The Second Great Awakening was a powerful religious revival during the mid 1800s, lead by the preacher Charles G. Finney. Common beliefs and traditional customs were challenged as Americans explored new ideas of a religious lifestyle and morals. Expression within such environments mimicked societal ideals of increasing civil rights, and sought purity by avoiding misbehavior from intoxication. As a result, movements such as those against alcohol consumption and slave ownership became a controversial part of the search for utopia. The Second Great Awakening inspired several movements including the movement for abolitionism and the movement for temperance in society in the Northern region of the United States.
As a result, the reforms like abolitionist, women’s rights, and education begin to take shape. In short, Second Great Awakening gave rise to religious change, which encouraged people to bring change in creation and laws of society in order to achieve redemption. While the religious change brought liberty through dictatorship among some women, the notion o... ... middle of paper ... ...which belong to them as citizens of these United States. Some women also used religion to justify the rights of women and equality. In, “The Former Slave Sojourner Truth Link Women’s Rights to Antislavery, 1851,” Sojourner said: Then that little man in black there, he says women can't have as much rights as men, 'cause Christ wasn't a woman!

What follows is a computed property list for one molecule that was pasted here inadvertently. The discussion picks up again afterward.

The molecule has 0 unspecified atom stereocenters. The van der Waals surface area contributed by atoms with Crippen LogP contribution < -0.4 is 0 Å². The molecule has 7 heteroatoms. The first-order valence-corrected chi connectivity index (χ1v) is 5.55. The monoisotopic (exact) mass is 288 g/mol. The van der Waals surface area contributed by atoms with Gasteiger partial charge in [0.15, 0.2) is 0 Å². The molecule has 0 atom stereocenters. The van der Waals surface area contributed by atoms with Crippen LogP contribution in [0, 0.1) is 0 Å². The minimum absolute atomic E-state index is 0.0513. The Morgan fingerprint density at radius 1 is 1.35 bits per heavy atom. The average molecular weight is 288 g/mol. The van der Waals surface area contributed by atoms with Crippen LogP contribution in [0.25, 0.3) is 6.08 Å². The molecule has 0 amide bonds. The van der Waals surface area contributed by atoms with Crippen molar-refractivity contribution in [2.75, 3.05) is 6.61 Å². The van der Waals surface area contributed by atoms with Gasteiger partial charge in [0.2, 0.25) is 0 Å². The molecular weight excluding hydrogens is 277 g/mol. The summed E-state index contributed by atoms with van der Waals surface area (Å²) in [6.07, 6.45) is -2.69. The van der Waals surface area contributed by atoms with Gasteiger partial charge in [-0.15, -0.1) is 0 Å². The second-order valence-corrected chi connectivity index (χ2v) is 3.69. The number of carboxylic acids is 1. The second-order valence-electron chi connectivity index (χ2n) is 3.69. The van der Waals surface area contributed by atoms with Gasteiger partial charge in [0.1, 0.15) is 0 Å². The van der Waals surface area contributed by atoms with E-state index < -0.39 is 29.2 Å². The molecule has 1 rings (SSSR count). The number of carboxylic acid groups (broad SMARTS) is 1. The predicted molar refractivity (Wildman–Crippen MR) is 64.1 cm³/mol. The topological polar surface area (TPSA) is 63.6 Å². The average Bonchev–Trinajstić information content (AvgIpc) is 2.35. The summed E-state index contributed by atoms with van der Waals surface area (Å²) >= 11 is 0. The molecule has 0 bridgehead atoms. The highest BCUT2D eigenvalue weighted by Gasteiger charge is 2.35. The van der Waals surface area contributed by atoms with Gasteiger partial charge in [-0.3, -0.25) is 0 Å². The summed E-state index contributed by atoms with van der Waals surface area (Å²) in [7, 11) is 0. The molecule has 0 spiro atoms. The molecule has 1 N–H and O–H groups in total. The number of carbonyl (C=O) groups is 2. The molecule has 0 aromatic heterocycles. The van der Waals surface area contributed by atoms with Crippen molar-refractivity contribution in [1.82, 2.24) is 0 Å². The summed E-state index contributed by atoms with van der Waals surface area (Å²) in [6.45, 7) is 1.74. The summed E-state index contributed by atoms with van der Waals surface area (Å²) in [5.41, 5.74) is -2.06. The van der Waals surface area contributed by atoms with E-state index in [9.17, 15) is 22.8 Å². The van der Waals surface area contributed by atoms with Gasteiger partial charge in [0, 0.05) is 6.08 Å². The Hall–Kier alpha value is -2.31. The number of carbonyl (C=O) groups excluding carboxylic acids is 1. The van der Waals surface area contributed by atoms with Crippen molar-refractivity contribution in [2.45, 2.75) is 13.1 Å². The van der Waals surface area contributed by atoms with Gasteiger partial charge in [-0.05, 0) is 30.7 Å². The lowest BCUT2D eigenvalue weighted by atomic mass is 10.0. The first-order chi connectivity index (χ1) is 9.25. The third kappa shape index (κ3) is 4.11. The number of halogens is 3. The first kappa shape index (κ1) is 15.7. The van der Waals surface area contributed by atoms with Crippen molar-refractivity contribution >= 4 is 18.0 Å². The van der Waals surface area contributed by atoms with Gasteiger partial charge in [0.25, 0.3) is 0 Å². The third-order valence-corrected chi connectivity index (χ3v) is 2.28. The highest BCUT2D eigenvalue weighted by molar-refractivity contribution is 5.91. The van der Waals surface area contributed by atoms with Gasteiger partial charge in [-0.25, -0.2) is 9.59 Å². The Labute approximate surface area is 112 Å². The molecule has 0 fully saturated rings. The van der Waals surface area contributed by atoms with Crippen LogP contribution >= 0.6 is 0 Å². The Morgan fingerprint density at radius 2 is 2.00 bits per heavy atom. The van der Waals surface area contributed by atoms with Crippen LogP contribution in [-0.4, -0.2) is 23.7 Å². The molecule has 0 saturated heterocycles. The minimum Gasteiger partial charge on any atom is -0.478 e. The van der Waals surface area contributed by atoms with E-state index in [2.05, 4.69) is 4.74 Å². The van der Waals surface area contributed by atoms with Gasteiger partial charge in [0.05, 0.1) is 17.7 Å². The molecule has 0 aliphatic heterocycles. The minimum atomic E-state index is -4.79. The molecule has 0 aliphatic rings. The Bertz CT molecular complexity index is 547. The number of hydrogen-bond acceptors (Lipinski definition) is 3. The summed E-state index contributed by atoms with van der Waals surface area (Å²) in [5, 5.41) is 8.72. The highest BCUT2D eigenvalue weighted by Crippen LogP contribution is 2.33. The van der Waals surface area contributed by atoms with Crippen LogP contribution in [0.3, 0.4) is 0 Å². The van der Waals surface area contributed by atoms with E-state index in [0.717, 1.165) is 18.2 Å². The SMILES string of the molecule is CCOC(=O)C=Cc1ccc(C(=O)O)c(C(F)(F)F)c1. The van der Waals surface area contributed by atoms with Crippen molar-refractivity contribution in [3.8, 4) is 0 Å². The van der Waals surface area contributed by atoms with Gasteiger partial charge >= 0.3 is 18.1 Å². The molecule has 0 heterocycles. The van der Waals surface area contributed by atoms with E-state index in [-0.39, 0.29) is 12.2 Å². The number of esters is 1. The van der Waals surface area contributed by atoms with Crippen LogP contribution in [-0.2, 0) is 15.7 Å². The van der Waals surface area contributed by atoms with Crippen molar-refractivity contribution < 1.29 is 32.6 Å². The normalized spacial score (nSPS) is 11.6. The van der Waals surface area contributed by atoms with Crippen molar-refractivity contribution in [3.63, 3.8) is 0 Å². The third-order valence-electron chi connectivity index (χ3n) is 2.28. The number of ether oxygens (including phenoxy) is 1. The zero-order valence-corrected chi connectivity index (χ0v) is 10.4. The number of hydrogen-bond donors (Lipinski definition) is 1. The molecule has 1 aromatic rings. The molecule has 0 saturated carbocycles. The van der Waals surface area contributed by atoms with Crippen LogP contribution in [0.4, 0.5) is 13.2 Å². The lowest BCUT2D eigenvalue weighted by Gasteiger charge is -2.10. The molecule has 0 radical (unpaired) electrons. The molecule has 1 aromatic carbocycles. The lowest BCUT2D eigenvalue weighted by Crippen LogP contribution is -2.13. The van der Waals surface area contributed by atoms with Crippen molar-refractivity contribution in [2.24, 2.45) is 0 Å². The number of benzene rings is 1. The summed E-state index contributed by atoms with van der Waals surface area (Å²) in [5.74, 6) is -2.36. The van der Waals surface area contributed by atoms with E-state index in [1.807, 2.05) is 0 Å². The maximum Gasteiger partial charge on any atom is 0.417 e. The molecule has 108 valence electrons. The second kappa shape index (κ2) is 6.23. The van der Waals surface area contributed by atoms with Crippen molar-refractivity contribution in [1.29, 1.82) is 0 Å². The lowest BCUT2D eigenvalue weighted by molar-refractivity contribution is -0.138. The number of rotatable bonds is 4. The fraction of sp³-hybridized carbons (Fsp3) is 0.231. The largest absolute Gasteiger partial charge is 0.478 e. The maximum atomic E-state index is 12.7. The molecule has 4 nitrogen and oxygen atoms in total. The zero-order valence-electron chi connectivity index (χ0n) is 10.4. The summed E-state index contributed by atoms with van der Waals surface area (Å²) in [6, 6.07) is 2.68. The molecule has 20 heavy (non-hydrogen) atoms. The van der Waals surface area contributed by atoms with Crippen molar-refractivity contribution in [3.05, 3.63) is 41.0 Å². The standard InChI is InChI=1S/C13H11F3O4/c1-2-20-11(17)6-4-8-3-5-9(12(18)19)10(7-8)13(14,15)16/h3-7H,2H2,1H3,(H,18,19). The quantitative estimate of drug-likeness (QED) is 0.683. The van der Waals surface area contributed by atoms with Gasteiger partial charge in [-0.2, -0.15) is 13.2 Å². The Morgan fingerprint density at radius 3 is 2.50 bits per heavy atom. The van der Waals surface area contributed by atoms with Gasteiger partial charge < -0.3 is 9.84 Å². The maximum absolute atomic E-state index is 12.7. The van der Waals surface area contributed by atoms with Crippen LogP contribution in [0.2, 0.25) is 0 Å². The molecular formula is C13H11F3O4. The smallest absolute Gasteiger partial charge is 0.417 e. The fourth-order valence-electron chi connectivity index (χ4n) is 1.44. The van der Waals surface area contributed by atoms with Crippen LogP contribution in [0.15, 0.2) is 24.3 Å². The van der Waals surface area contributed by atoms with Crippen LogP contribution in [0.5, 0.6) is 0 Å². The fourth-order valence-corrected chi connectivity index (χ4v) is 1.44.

Taken together, the Methodist family of denominations remains a powerful influence on the nation's religious culture. The success and popularity of Methodism stems from two mutually reinforcing factors. First, Methodists learned to foster a range of powerful religious experiences that they put at the center of their worship. Second, they learned to channel the religious enthusiasm that came from these experiences into a tightly structured organization. This combination proved peculiarly well suited to reaching out to the newly rising class of British industrial workers, who had been largely ignored by the established church.
The revivalists envision a expanded society to repose upon a hope that would progress around the whole world. The revivalist contradicted Calvinism to encourage people who listens to investigate the evangelical preaching which the behavior would help the God’s saving grace. Evangelical preaching experiences a petitioner through a despair to understand the divine of grace. People had to fake their sense of security in a good behavior to recognize the helplessness without God. The radicals thought that the churches brought heaven to earth while dissolving the sense of all social distinctions and the moderates hadn’t bargain an unleashed poor educated prisoner to find out their own radical churches while the radical guarded the revivals as their incredible work of God but they regretted their incidental side effects.
Christianity's popularity influenced the church by people's newfound ability to concentrate on faith and a better life. With this foundation, the Middle Ages expanded religious importance by employing it in day to day life. Christianity was consistently present in the social arena of the Middle Ages. There were many controversies over Christian beliefs. The engrossment in Christianity in the eighth century had a non peaceful turn because of the Iconoclastic Controversy.